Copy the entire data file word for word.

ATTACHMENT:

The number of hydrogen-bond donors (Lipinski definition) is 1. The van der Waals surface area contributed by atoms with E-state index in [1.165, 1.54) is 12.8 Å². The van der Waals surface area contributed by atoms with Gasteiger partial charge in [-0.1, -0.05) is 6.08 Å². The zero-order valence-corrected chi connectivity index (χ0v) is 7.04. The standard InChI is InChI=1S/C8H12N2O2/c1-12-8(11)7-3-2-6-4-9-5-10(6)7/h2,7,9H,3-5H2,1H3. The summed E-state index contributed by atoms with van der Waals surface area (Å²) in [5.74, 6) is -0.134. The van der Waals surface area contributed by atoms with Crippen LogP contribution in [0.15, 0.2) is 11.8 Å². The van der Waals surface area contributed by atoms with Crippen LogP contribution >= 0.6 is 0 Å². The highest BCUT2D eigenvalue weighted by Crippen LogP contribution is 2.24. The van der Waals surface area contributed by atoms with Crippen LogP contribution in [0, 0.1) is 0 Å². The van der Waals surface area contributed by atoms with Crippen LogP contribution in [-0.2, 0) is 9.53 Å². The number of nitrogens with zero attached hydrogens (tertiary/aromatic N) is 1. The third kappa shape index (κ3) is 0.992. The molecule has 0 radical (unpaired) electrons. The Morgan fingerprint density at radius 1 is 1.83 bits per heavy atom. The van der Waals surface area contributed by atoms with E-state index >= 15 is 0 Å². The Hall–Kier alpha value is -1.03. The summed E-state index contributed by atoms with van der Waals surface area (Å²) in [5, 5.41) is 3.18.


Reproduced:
The number of hydrogen-bond donors (Lipinski definition) is 1. The van der Waals surface area contributed by atoms with E-state index in [1.165, 1.54) is 12.8 Å². The van der Waals surface area contributed by atoms with Gasteiger partial charge in [-0.1, -0.05) is 6.08 Å². The zero-order valence-corrected chi connectivity index (χ0v) is 7.04. The standard InChI is InChI=1S/C8H12N2O2/c1-12-8(11)7-3-2-6-4-9-5-10(6)7/h2,7,9H,3-5H2,1H3. The summed E-state index contributed by atoms with van der Waals surface area (Å²) in [5.74, 6) is -0.134. The van der Waals surface area contributed by atoms with Crippen LogP contribution in [0.15, 0.2) is 11.8 Å². The van der Waals surface area contributed by atoms with Crippen LogP contribution >= 0.6 is 0 Å². The highest BCUT2D eigenvalue weighted by Crippen LogP contribution is 2.24. The van der Waals surface area contributed by atoms with Crippen LogP contribution in [0, 0.1) is 0 Å². The van der Waals surface area contributed by atoms with Crippen LogP contribution in [-0.2, 0) is 9.53 Å². The number of nitrogens with zero attached hydrogens (tertiary/aromatic N) is 1. The third kappa shape index (κ3) is 0.992. The molecule has 0 radical (unpaired) electrons. The Morgan fingerprint density at radius 1 is 1.83 bits per heavy atom. The van der Waals surface area contributed by atoms with E-state index >= 15 is 0 Å². The Hall–Kier alpha value is -1.03. The summed E-state index contributed by atoms with van der Waals surface area (Å²) in [5, 5.41) is 3.18.